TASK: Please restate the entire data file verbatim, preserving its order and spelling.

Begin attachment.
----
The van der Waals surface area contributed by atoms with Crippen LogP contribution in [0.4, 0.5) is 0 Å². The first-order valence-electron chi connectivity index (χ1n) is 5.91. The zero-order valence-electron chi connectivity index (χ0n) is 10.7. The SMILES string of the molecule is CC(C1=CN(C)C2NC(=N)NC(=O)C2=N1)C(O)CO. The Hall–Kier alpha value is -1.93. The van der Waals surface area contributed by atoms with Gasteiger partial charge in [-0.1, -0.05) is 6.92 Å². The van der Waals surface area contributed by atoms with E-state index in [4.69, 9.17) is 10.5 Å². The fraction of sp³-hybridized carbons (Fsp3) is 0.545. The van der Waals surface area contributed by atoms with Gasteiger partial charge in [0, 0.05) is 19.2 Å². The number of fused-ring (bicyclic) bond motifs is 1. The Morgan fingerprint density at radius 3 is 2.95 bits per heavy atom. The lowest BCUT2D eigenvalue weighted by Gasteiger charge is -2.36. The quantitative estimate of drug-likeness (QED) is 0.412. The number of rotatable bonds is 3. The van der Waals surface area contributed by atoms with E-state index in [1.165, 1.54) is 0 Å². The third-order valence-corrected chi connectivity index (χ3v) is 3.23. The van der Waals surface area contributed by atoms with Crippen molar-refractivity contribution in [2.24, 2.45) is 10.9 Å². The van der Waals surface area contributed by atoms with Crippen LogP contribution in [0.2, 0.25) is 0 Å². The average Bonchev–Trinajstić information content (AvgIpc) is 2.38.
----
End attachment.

The van der Waals surface area contributed by atoms with Crippen LogP contribution in [0.4, 0.5) is 0 Å². The first-order valence-electron chi connectivity index (χ1n) is 5.91. The zero-order valence-electron chi connectivity index (χ0n) is 10.7. The SMILES string of the molecule is CC(C1=CN(C)C2NC(=N)NC(=O)C2=N1)C(O)CO. The Hall–Kier alpha value is -1.93. The van der Waals surface area contributed by atoms with Gasteiger partial charge in [-0.1, -0.05) is 6.92 Å². The van der Waals surface area contributed by atoms with E-state index in [4.69, 9.17) is 10.5 Å². The fraction of sp³-hybridized carbons (Fsp3) is 0.545. The van der Waals surface area contributed by atoms with Gasteiger partial charge in [0, 0.05) is 19.2 Å². The number of fused-ring (bicyclic) bond motifs is 1. The Morgan fingerprint density at radius 3 is 2.95 bits per heavy atom. The lowest BCUT2D eigenvalue weighted by Gasteiger charge is -2.36. The quantitative estimate of drug-likeness (QED) is 0.412. The number of rotatable bonds is 3. The van der Waals surface area contributed by atoms with E-state index in [1.165, 1.54) is 0 Å². The third-order valence-corrected chi connectivity index (χ3v) is 3.23. The van der Waals surface area contributed by atoms with Crippen molar-refractivity contribution in [2.24, 2.45) is 10.9 Å². The van der Waals surface area contributed by atoms with Crippen LogP contribution in [0.2, 0.25) is 0 Å². The average Bonchev–Trinajstić information content (AvgIpc) is 2.38.